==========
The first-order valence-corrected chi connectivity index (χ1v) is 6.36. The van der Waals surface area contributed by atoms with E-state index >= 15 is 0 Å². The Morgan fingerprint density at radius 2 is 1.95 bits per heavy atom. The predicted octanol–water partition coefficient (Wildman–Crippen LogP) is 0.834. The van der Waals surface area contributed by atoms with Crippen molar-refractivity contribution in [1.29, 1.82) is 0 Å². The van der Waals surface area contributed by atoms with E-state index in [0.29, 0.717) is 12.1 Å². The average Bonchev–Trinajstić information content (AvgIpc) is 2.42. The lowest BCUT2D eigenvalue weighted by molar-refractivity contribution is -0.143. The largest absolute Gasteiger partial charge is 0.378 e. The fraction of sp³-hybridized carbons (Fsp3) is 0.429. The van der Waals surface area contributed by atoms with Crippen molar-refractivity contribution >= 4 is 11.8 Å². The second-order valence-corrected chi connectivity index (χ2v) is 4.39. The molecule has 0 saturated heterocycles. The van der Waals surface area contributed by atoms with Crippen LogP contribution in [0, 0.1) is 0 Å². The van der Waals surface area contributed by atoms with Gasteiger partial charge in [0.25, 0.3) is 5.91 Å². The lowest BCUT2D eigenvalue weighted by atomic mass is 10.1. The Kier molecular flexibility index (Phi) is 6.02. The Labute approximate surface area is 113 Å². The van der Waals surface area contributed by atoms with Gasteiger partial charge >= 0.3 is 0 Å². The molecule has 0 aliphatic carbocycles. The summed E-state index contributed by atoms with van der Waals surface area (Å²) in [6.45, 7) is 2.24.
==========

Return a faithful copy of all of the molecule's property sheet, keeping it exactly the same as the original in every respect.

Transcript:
The first-order valence-corrected chi connectivity index (χ1v) is 6.36. The van der Waals surface area contributed by atoms with E-state index >= 15 is 0 Å². The Morgan fingerprint density at radius 2 is 1.95 bits per heavy atom. The predicted octanol–water partition coefficient (Wildman–Crippen LogP) is 0.834. The van der Waals surface area contributed by atoms with Crippen molar-refractivity contribution in [1.29, 1.82) is 0 Å². The van der Waals surface area contributed by atoms with E-state index in [0.29, 0.717) is 12.1 Å². The average Bonchev–Trinajstić information content (AvgIpc) is 2.42. The lowest BCUT2D eigenvalue weighted by molar-refractivity contribution is -0.143. The largest absolute Gasteiger partial charge is 0.378 e. The fraction of sp³-hybridized carbons (Fsp3) is 0.429. The van der Waals surface area contributed by atoms with Crippen molar-refractivity contribution >= 4 is 11.8 Å². The second-order valence-corrected chi connectivity index (χ2v) is 4.39. The molecule has 0 saturated heterocycles. The van der Waals surface area contributed by atoms with Crippen LogP contribution in [0, 0.1) is 0 Å². The van der Waals surface area contributed by atoms with Gasteiger partial charge in [0.25, 0.3) is 5.91 Å². The lowest BCUT2D eigenvalue weighted by atomic mass is 10.1. The Kier molecular flexibility index (Phi) is 6.02. The Labute approximate surface area is 113 Å². The van der Waals surface area contributed by atoms with Gasteiger partial charge >= 0.3 is 0 Å². The molecule has 0 aliphatic carbocycles. The summed E-state index contributed by atoms with van der Waals surface area (Å²) in [6.45, 7) is 2.24.